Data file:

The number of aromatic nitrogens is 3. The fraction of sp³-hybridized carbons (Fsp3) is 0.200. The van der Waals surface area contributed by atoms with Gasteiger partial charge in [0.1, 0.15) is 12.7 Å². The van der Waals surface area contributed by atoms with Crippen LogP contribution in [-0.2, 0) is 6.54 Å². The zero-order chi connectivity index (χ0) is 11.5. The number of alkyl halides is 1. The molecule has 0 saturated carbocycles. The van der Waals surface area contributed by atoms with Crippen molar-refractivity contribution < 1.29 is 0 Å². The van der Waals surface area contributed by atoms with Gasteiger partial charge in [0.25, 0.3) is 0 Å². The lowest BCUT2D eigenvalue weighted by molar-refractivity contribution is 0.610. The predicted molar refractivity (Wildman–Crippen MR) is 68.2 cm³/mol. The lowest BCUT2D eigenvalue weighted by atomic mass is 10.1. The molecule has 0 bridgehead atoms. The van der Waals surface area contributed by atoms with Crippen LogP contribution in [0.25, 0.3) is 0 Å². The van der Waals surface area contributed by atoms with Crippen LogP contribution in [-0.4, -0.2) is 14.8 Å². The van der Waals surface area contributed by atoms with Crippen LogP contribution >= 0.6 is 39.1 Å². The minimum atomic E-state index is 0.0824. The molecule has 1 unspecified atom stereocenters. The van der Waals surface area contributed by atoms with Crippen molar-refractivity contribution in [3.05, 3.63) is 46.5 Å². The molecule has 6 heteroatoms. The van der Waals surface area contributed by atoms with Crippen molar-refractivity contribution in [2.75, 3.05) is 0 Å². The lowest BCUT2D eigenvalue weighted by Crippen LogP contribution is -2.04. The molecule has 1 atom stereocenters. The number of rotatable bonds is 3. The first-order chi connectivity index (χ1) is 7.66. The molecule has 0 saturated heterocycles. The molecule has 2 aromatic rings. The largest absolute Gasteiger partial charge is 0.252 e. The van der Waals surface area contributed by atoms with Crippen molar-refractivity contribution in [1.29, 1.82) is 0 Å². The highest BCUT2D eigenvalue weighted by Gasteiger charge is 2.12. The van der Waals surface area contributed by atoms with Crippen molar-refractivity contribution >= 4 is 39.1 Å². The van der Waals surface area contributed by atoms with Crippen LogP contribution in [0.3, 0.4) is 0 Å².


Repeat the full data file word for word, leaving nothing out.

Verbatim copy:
The number of aromatic nitrogens is 3. The fraction of sp³-hybridized carbons (Fsp3) is 0.200. The van der Waals surface area contributed by atoms with Gasteiger partial charge in [0.1, 0.15) is 12.7 Å². The van der Waals surface area contributed by atoms with Crippen LogP contribution in [-0.2, 0) is 6.54 Å². The zero-order chi connectivity index (χ0) is 11.5. The number of alkyl halides is 1. The molecule has 0 saturated carbocycles. The van der Waals surface area contributed by atoms with Crippen molar-refractivity contribution < 1.29 is 0 Å². The van der Waals surface area contributed by atoms with Gasteiger partial charge in [0.25, 0.3) is 0 Å². The lowest BCUT2D eigenvalue weighted by molar-refractivity contribution is 0.610. The predicted molar refractivity (Wildman–Crippen MR) is 68.2 cm³/mol. The lowest BCUT2D eigenvalue weighted by atomic mass is 10.1. The molecule has 0 bridgehead atoms. The van der Waals surface area contributed by atoms with Crippen LogP contribution in [0.25, 0.3) is 0 Å². The van der Waals surface area contributed by atoms with Crippen LogP contribution in [-0.4, -0.2) is 14.8 Å². The van der Waals surface area contributed by atoms with Crippen LogP contribution >= 0.6 is 39.1 Å². The minimum atomic E-state index is 0.0824. The molecule has 1 unspecified atom stereocenters. The van der Waals surface area contributed by atoms with Crippen molar-refractivity contribution in [3.05, 3.63) is 46.5 Å². The molecule has 6 heteroatoms. The van der Waals surface area contributed by atoms with Crippen molar-refractivity contribution in [2.75, 3.05) is 0 Å². The lowest BCUT2D eigenvalue weighted by Crippen LogP contribution is -2.04. The molecule has 1 atom stereocenters. The number of rotatable bonds is 3. The first-order chi connectivity index (χ1) is 7.66. The molecule has 0 saturated heterocycles. The molecule has 2 aromatic rings. The largest absolute Gasteiger partial charge is 0.252 e. The van der Waals surface area contributed by atoms with Crippen molar-refractivity contribution in [1.29, 1.82) is 0 Å². The highest BCUT2D eigenvalue weighted by Gasteiger charge is 2.12. The van der Waals surface area contributed by atoms with Crippen molar-refractivity contribution >= 4 is 39.1 Å². The van der Waals surface area contributed by atoms with Crippen LogP contribution in [0.3, 0.4) is 0 Å².